Carbon-rich exoplanets real and hypothetical

Artist’s impression of a carbonaceous exoplanet, taken from From the website:

A hypothetical extrasolar carbon planet. You are seeing the south pole of the planet to the left, where methane has condensed into ice. The white dots on the surface are reflections from layers of diamonds on the surface. The seas found at the center of the image are made of oil of various hydrocarbons. The dark areas on the planet are marks of tar-like precipitation. The clouds are also made of various hydrocarbons.

Carbon and oxygen are of roughly equal abundance in the Universe. However in most stars oxygen predominates: for example the solar C:O ratio is 0.57. Observationally, a great deal can depend on whether the ratio of carbon to oxygen is large (C:O > 1) or small in a given system. Most evolved red giants are richer in oxygen, with spectra very different – showing bands of oxygen-rich molecules and possibly silicate-rich dust – to those in which carbon is predominant. The latter are the rarer carbon stars, whose optical spectra are dominated by bands of C2 and which may also show infrared features arising from polycyclic aromatic hydrocarbons (PAHs). Systems richer in carbon may host carbon-rich planets. Where the C:O ratio is solar carbon and oxygen combine to form the CO molecule, but if C:O > 1 CH4 is formed instead, and it is this which has been observed in the planet WASP-12b.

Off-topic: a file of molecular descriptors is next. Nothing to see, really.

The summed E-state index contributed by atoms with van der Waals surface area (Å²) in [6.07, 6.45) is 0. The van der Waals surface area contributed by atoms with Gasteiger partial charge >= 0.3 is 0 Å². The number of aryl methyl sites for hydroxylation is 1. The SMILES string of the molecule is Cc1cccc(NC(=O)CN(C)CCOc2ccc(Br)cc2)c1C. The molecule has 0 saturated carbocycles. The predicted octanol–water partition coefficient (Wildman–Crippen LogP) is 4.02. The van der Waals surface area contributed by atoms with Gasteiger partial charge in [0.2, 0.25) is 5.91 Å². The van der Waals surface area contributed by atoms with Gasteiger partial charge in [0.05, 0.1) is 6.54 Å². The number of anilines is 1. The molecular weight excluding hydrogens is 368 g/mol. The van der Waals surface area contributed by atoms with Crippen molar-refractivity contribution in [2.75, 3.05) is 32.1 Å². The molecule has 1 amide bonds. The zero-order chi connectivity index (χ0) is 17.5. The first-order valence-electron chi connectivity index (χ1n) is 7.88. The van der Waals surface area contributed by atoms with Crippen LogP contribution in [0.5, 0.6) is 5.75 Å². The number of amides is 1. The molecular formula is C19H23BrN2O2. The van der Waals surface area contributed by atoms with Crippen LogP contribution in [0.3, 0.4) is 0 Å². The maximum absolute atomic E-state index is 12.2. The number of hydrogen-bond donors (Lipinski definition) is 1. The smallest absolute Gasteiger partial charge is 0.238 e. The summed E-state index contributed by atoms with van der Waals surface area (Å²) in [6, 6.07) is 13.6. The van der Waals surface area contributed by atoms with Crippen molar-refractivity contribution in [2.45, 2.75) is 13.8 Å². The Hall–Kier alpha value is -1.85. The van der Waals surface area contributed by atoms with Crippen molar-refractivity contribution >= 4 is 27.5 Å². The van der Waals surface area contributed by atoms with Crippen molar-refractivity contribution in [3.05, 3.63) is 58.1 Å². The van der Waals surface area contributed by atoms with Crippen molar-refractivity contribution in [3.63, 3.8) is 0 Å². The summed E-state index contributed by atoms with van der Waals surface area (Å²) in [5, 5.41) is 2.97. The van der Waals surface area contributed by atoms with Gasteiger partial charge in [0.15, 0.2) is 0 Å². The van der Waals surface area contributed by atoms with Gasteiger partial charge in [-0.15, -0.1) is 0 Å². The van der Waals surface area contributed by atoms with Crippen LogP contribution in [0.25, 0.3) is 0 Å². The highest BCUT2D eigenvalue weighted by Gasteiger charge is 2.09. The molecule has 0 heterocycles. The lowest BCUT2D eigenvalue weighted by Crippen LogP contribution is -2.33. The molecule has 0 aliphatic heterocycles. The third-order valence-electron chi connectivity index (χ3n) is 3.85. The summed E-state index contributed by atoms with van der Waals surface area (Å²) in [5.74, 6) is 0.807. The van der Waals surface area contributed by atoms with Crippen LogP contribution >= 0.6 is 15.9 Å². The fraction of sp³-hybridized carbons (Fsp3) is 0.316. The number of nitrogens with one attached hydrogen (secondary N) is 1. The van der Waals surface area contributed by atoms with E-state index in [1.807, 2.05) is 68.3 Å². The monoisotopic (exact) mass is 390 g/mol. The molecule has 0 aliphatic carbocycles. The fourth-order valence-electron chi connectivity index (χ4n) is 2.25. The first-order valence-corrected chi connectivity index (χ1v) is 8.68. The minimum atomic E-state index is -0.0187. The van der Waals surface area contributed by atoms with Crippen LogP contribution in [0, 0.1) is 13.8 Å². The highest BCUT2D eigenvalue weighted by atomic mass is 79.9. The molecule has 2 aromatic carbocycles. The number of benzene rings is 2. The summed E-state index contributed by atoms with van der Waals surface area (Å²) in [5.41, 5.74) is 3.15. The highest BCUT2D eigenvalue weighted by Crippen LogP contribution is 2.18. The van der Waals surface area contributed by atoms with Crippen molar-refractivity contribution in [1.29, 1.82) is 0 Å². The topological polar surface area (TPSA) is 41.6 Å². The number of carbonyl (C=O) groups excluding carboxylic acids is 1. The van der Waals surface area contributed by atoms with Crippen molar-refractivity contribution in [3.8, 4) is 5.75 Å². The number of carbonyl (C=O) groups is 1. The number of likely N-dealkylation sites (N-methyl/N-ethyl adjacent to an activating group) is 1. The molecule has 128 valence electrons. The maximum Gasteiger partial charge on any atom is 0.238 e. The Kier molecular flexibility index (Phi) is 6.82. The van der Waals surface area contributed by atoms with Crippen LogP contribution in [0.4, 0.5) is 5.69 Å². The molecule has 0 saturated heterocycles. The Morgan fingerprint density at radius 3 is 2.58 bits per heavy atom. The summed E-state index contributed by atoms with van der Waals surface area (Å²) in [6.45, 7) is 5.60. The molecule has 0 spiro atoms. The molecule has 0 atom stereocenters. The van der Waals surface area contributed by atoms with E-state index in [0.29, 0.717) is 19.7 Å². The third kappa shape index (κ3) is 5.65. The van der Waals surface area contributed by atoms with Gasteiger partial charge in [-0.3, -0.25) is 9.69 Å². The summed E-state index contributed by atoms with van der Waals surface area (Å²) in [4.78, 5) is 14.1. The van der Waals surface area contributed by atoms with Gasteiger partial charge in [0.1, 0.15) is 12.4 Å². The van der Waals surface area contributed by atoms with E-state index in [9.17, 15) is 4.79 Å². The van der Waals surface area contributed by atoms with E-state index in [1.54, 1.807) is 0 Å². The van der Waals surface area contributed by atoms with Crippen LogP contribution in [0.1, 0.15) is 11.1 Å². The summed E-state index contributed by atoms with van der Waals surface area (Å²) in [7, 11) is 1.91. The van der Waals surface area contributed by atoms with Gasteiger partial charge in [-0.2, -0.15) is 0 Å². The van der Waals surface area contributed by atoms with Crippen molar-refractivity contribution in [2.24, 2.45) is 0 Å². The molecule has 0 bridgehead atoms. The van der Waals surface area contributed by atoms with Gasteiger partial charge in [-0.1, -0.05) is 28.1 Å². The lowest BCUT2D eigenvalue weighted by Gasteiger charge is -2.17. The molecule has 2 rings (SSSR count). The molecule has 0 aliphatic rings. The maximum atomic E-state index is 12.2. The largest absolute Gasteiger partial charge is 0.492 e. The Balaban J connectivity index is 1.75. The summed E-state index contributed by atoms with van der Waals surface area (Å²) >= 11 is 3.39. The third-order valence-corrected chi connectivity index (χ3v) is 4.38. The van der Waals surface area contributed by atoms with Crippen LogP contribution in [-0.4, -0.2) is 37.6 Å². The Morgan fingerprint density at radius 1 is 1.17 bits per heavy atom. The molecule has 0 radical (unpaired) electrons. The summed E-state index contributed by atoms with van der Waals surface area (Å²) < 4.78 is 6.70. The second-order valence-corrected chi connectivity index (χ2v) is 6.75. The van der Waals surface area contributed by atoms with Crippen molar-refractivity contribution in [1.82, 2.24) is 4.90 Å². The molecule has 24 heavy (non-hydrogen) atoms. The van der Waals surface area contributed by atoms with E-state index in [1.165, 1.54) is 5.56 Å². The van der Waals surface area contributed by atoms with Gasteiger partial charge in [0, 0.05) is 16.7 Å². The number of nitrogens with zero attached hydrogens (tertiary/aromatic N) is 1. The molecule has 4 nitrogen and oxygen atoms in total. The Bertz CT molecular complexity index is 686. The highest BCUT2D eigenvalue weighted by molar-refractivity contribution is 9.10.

Similarly, for the recently announced carbon-rich exoplanet 55 Cancri e, the C:O ratio as measured in the stellar spectrum is 1.12 ± 0.19. With this in mind, modelling of the possible carbon-rich interior, complete with diamond layer, is discussed here.

Update: High C:O ratios in planet-hosting stars called into question


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